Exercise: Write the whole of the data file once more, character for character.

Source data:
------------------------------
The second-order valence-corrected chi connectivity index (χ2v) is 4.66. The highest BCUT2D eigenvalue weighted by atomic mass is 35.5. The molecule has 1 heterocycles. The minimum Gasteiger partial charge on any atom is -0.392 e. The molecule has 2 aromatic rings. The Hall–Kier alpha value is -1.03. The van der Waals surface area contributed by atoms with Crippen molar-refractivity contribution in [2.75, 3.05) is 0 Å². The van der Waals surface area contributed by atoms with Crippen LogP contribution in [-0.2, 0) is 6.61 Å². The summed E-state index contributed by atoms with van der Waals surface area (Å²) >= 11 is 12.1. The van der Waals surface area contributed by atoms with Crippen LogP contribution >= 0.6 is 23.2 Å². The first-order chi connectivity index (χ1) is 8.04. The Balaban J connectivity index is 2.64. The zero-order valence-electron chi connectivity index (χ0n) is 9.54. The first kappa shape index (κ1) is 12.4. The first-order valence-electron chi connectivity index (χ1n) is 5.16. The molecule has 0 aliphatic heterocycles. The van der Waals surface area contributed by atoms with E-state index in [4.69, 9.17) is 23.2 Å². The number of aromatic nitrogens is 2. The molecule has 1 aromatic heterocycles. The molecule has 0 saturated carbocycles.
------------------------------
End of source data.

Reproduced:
The second-order valence-corrected chi connectivity index (χ2v) is 4.66. The highest BCUT2D eigenvalue weighted by atomic mass is 35.5. The molecule has 1 heterocycles. The minimum Gasteiger partial charge on any atom is -0.392 e. The molecule has 2 aromatic rings. The Hall–Kier alpha value is -1.03. The van der Waals surface area contributed by atoms with Crippen molar-refractivity contribution in [2.75, 3.05) is 0 Å². The van der Waals surface area contributed by atoms with Crippen LogP contribution in [-0.2, 0) is 6.61 Å². The summed E-state index contributed by atoms with van der Waals surface area (Å²) >= 11 is 12.1. The van der Waals surface area contributed by atoms with Crippen LogP contribution >= 0.6 is 23.2 Å². The first-order chi connectivity index (χ1) is 8.04. The Balaban J connectivity index is 2.64. The zero-order valence-electron chi connectivity index (χ0n) is 9.54. The first kappa shape index (κ1) is 12.4. The first-order valence-electron chi connectivity index (χ1n) is 5.16. The molecule has 0 aliphatic heterocycles. The van der Waals surface area contributed by atoms with E-state index in [4.69, 9.17) is 23.2 Å². The number of aromatic nitrogens is 2. The molecule has 1 aromatic heterocycles. The molecule has 0 saturated carbocycles.